Thankfully, families with mentally ill members are not alone. Mental health organizations and support groups offer help and counsel. Had I known about these, I could have sought help for Frank and myself and even prevented our son’s death.
The National Alliance for the Mentally Ill is one of the largest organizations. By 1996 NAMI had 1,100 affiliates located in fifty states and over 140,000 members. NAMI holds monthly meetings and yearly conferences and distributes handouts to educate families about mental illness, violence, the law, and their rights.
Besides NAMI, other support groups and emergency hotline numbers are listed in the phone book under Community Services or Mental Health Services, or are listed in the white pages. Most communities have mental health centers, legal assistance, local church support groups, and community youth programs.
A mentally ill person must be seen by a physician, preferably a psychiatrist. Early treatment leads to a better chance of staying under control. Call a physician, psychiatrist, or therapist in your area and ask for help and advice. Most medical insurance providers cover mental health.
Dealing with mental illness takes more than practical help; it takes spiritual help as well.
When Jesus lived on earth, He didn’t just walk on water and calm a raging storm. He walked among the mentally ill and healed them. His power overcame their tormented minds (Matthew 4:24; 17:15). Because of His experience here, Jesus understands the pain and frustration families face in caring for a mentally ill member. The same compassion that compelled Him to reach out to the mentally ill compels Him to reach out to their families. He knows that after group meetings and counseling sessions, families go home to face the dark void of a loved one’s mental illness.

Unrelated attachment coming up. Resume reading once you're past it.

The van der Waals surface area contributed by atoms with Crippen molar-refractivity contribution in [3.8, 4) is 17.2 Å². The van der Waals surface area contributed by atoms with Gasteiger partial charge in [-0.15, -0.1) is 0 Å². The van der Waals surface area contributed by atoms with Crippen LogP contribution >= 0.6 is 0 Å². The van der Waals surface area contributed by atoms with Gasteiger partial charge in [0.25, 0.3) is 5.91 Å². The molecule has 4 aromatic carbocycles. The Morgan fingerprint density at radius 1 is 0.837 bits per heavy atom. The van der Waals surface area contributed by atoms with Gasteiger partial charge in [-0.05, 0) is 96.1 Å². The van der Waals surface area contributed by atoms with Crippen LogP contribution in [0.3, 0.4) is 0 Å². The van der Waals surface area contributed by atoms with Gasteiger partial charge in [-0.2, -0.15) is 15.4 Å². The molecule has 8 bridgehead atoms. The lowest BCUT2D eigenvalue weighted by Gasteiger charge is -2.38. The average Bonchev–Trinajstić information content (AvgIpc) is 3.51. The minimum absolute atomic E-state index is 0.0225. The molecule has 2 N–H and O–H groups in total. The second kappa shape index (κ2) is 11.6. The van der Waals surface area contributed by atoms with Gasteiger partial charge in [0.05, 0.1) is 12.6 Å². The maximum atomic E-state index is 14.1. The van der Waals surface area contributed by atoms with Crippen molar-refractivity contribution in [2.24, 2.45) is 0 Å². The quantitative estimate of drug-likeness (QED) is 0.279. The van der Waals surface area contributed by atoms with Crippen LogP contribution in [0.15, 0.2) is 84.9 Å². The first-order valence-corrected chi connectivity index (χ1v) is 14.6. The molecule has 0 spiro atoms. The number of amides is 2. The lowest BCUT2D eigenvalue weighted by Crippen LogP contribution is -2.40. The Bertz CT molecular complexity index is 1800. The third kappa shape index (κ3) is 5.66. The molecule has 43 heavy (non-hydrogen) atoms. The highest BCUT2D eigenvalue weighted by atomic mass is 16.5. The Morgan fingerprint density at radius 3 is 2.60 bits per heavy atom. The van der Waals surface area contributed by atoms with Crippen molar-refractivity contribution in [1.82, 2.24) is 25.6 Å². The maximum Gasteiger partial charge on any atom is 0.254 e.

That’s why Jesus urges, “Come to me, all you who are weary and burdened, and I will give you rest” (Matthew 11:28). One of the biblical poets put it another way: “God is our refuge and strength, an ever-present help in trouble” (Psalm 46:1).
God knows how easy it is to be engulfed by floodwaters and flames of despair in this life. He offers this comfort through the prophet Isaiah:
When you pass through the waters, I will be with you; and when you pass through the rivers, they will not sweep over you. When you walk through the fire, you will not be burned; the flames will not set you ablaze (Isaiah 43:2).
The unfortunate part of life is that mind games exist and endanger family members. But we need not give in to despair. We can accept practical help from trained professionals. And through faith in God, we can have perfect peace to keep our own minds and hearts at rest (Isaiah 26:3; Philippians 4:6, 7).
Scripture quotations are from the New International Version.
- “Personality Disorders,” by Elaine F. Walker; Grolier Electronic Publishing, Inc. © 1992 CD-ROM.
- Madness in the Streets: How Psychiatry and the Law Abandoned the Mentally Ill, by Rael Jean Isaac and Virginia C. Armat, p. 249.
- Ibid., p. 250.